You criticize it as being “unoriginal” in “the most overdone genre of music in contemporary history.” This may be true, but I think that part of the charm of Christmas music is that it’s always pretty much the same. I love it as much as the next person when someone does something really new and creative without really changing anything (ala Mannheim Steamroller or Trans-Siberian Orchestra), but I think a lot of traditional Christmas music could be ruined in the name of “originality.” Of course, this might just be me, since as you know I’m big on tradition.

You also criticized it for sappy sentimentalism . . . And while generally I agree that it’s not a good thing (although I like “You Raise Me Up” a fair amount), I think that, again, it can be forgiven in Christmas music–in fact, I think it’s part of the point. There are, of course, some Christmas songs with enough actual depth that sappy sentimentalism seems almost irreverent (e.g. Joy to the World, perhaps the most brutalized-by-overuse song of all time), but I don’t think that indulging ourselves in enjoying sappy sentimentalism at Christmas is necessarily be a bad thing. The way I see it, as long as we keep in mind (for lack of a less cheesy phrase) the true meaning of Christmas, there’s really no harm in enjoying it as a secular holiday, as well.

And I’m happy that you think Little Drummer Boy is so good, because this CD basically made it one of my favorite Christmas songs.

My response here is basically the same as my response above–too much of a pretty good thing is not as good as just enough of a really good thing. (If that makes any sense…) I do agree that Christmas music can be ruined by originality. A case in point (at least for me) is the movement in recent years of arranging hymns, including Christmas hymns, in a light-jazz style with lots of unusual extended chords (seventh chords, ninth chords, eleventh chords, etc.)–which “O Come All Ye Faithful” on Noël falls into in places. That’s just annoying to me, and just because it’s original doesn’t make it good. However, I’m not advocating radical departures from tradition here. “Little Drummer Boy” is original a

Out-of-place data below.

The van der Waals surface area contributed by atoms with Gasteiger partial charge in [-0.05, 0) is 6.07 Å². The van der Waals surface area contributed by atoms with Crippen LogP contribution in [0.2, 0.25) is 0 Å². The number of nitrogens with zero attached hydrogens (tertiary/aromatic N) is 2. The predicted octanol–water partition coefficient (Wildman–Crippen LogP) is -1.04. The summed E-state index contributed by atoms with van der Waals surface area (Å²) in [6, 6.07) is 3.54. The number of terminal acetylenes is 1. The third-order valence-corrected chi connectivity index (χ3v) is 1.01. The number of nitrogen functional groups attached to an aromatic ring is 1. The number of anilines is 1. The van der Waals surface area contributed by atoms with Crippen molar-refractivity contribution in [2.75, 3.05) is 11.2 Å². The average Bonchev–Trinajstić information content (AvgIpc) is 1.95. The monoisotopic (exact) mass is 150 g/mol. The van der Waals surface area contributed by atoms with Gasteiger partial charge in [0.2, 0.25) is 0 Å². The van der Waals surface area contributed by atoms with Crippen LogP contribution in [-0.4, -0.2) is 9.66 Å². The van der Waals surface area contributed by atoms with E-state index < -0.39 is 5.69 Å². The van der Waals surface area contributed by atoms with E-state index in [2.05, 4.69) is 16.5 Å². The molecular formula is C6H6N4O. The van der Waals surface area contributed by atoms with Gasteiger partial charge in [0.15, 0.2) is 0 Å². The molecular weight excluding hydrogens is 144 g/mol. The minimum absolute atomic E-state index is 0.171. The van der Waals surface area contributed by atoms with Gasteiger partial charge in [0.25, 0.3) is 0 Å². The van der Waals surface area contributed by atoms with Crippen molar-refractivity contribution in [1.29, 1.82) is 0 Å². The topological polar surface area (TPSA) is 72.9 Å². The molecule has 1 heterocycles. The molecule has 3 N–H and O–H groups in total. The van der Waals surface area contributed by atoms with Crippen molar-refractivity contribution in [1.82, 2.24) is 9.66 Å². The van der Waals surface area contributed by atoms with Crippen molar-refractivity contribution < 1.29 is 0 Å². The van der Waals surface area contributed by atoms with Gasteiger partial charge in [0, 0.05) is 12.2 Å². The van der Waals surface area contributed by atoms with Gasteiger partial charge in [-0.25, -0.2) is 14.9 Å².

nd creative without departing at all from the essence of the song. It’s just enough originality to spice up the song and set it apart from less worthy arrangements, while not going too far. Originality in moderation. And, as I said above, I suppose my view on its sentimentality is more lenient than in my original post.

And the final comment comes from a self-so-called lurker, Roberta:

OK. I feel the need to comment here even though I just usually just lurk.
I agree with both Darth and Ryan’s comments. Believe it or not, I own the CD. It was the third Christmas album I listened to this year, after Chanticleer and The Cambridge singers. I have to tell you that the reason I bought it is “The Voice.” I think sentimental can be overdone but this album has just the right amount that we expect from a Christmas recording. There are many others that are so sentimental they make me cry – and I don’t mean that in a good way! I have to admit, I always skip the track Josh sings with Faith Hill. That is simply painful for me to listen to. His voice, singing familiar songs makes this a must for my Christmas listening.

Again the sentimentality comes up–and again, I agree that Noël does strike a pretty good balance, upon further reflection. A CD like one by Mannheim Steamroller, as Darth mentioned above, perhaps avoids sentimentality altogether because its ideas are so different and fresh; and CDs that are nothing but sentimentality are so numerous that they need no example. But the present CD in question seems to fall comfortably (with its listeners and with itself) in the middle. And again, as Roberta points out, Groban’s voice is really the primary reason to listen to this CD. The arrangements may not be the best, the guest vocalists may be subpar, but ultimately the CD is carried by Groban’s talent. And that’s enough reason for one listen, at the very least.

So there you have it! Feel free to comment again if you’d like to respond to my responses–and I’d love for the anonymous commenters to reveal their identities, if they so choose. And keep the large numbers of comments a-comin’!



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    Anonymous on 12.17.2008

    I’m no music critic, just know what I like. And, yep, “the voice” took me to this Christmas cd. I grew up going to church – full-blown Christmas services, soaring choirs, even an orchestra brought in, so I’m a sap for the traditional. This cd has it in spades.

    The major kudo I can give it is for “Little Drummer Boy”. I have *never* liked that song and would be most happy for the kid to take drum and exit stage left. Anyone that can make LDB palatable has my vote. This version did just that. I’m also not a big Silent Night fan, but the opening sets a sweet, soft, quiet tone that I had never heard, and my reaction was unexpected. Take the Faith Hill number and toss it.

    Oh, yes, crescendos abound, but that is music embracing the season. If “Oh Come All Ye Faithful” doesn’t get you in the Christmas spirt, nothing will.

    Thanks for taking a second look, and your commentary.